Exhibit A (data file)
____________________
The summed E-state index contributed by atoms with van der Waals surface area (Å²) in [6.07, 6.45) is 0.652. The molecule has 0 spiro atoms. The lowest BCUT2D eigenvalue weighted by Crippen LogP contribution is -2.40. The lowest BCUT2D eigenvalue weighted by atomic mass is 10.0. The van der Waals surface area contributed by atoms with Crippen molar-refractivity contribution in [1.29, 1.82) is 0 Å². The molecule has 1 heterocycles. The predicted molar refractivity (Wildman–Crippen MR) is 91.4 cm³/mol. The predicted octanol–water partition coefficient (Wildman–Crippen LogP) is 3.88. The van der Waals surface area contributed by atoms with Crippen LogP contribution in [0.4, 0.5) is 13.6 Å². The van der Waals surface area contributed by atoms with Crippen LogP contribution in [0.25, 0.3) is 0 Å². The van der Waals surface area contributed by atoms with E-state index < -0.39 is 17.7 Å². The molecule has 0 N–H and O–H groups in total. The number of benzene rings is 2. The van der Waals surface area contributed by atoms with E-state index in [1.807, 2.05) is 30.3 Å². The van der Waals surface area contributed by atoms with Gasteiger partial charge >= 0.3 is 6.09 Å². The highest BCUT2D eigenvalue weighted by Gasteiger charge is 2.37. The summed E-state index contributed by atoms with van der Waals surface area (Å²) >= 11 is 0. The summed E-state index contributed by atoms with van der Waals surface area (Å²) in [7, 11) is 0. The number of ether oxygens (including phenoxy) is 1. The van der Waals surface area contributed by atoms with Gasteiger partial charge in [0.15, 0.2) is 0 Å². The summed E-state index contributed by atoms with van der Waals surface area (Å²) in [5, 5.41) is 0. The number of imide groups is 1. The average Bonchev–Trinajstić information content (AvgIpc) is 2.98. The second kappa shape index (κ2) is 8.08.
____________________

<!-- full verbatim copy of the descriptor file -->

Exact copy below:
The summed E-state index contributed by atoms with van der Waals surface area (Å²) in [6.07, 6.45) is 0.652. The molecule has 0 spiro atoms. The lowest BCUT2D eigenvalue weighted by Crippen LogP contribution is -2.40. The lowest BCUT2D eigenvalue weighted by atomic mass is 10.0. The van der Waals surface area contributed by atoms with Crippen molar-refractivity contribution in [1.29, 1.82) is 0 Å². The molecule has 1 heterocycles. The predicted molar refractivity (Wildman–Crippen MR) is 91.4 cm³/mol. The predicted octanol–water partition coefficient (Wildman–Crippen LogP) is 3.88. The van der Waals surface area contributed by atoms with Crippen LogP contribution in [0.4, 0.5) is 13.6 Å². The van der Waals surface area contributed by atoms with Crippen LogP contribution in [0.25, 0.3) is 0 Å². The van der Waals surface area contributed by atoms with E-state index < -0.39 is 17.7 Å². The molecule has 0 N–H and O–H groups in total. The number of benzene rings is 2. The van der Waals surface area contributed by atoms with E-state index in [1.807, 2.05) is 30.3 Å². The van der Waals surface area contributed by atoms with Gasteiger partial charge >= 0.3 is 6.09 Å². The highest BCUT2D eigenvalue weighted by Gasteiger charge is 2.37. The summed E-state index contributed by atoms with van der Waals surface area (Å²) >= 11 is 0. The summed E-state index contributed by atoms with van der Waals surface area (Å²) in [7, 11) is 0. The number of ether oxygens (including phenoxy) is 1. The van der Waals surface area contributed by atoms with Gasteiger partial charge in [0.15, 0.2) is 0 Å². The summed E-state index contributed by atoms with van der Waals surface area (Å²) in [5, 5.41) is 0. The number of imide groups is 1. The average Bonchev–Trinajstić information content (AvgIpc) is 2.98. The second kappa shape index (κ2) is 8.08.